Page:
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by Yiyun Li
Reviewed by Rachel Hayes

Beijing-born Yiyun Lee published her first book, a collection of short stories, in 2005, followed by her first novel, The Vagrants, in 2009 — both written in English, a language she spoke little of when she arrived in the USA in 1996, in her mid‒twenties. Having grown up without the benefit of freedom of expression, she associated Chinese with repression and censorship and only found her writer's voice as she learned English.

The Vagrants is set in Muddy River, a fictional city in the Chinese provinces, in 1979 — in the aftermath of the Cultural Revolution, the country is being swayed by the democratic wall movement in Beijing, a popular movement calling for more openness and democracy which paved the way for Tianamen Square a decade later. The novel opens on the morning that local woman Gu Shan is to be executed as a dissenter; a fervent supporter of Chairman Mao in her youth, Shan later turned against the Communist Party and was branded a "counterrevolutionary", having been denounced by her boyfriend.

Gu Shan's gruesome execution sets off a chain of reactions throughout the city and beyond. Through a well‒portrayed set of varied local characters Yiyun Li gently shows us the possible ways of reacting to a repressive regime which strives to deprive its citizens of all individuality and dignity. Some (Han and his parents) adapt to the system and thrive, momentarily, at least; some rage against it and sooner or later pay the price (Kai, Jilian, Mrs. Gu); some, like Bashi the drifter, think they are cleverer than the system and therefore immune, until brutally proven wrong; others (Teacher Gu) try not to attract attention to themselves and retreat into memories. For the first hundred pages or so I worried that I couldn't get close to any of the characters, until I realised that the real protagonist is the city of Muddy River as a whole; the individuals make up that whole. Yet at the same time the characters are very human, and it is this which provides the only relief in this bleak yet beautiful novel.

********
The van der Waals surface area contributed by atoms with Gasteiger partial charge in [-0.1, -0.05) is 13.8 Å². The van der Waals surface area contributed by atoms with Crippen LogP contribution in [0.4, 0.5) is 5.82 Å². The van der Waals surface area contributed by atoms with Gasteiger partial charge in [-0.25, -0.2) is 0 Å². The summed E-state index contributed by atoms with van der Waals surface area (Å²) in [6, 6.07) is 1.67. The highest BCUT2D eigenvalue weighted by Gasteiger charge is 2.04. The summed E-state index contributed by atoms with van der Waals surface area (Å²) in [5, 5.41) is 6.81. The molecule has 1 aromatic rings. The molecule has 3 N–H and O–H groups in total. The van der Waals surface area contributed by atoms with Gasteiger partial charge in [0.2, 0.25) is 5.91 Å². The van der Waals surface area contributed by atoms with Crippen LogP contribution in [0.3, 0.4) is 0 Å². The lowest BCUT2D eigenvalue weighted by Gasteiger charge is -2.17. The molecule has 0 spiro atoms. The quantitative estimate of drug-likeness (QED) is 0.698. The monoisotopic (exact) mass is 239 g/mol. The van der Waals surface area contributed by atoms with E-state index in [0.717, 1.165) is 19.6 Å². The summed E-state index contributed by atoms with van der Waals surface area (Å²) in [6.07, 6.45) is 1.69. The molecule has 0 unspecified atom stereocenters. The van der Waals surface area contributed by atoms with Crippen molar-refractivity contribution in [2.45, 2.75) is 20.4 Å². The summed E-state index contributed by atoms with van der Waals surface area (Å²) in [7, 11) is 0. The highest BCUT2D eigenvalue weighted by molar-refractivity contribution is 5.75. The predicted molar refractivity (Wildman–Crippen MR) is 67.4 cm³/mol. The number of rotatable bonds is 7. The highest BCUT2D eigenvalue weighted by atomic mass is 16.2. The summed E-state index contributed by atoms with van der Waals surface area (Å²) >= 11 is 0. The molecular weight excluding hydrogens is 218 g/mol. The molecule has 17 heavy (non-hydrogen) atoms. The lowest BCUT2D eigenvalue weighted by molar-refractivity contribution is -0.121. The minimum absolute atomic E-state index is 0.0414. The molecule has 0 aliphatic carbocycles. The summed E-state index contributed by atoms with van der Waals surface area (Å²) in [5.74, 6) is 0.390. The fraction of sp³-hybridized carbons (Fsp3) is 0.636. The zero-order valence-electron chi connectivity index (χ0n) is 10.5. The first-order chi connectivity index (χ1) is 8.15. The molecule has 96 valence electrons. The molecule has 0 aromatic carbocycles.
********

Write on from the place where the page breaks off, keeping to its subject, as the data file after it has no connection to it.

Amongst all these characters, who is right? Who is wrong? It all depends on your point of view. Even Gu Shan, whom we never meet, is not cast unambiguously as heroine or villain. There are several characters who could be considered to undertake heroic acts — yet even the nature of heroism is called into question. Is standing up for your principles really an act of heroism when it comes at the cost of literally everything else in your life? This is a crazy world in which self-sacrifice is pointless, and in which even the innocent acts of a child can have tragic consequences.

In an interview I read recently Yiyun Li said that she believes that the criterion for a good short story is whether the reader remembers it six weeks later. If the same criterion can be applied to a novel, I suspect that The Vagrants will prove to be extraordinarily good.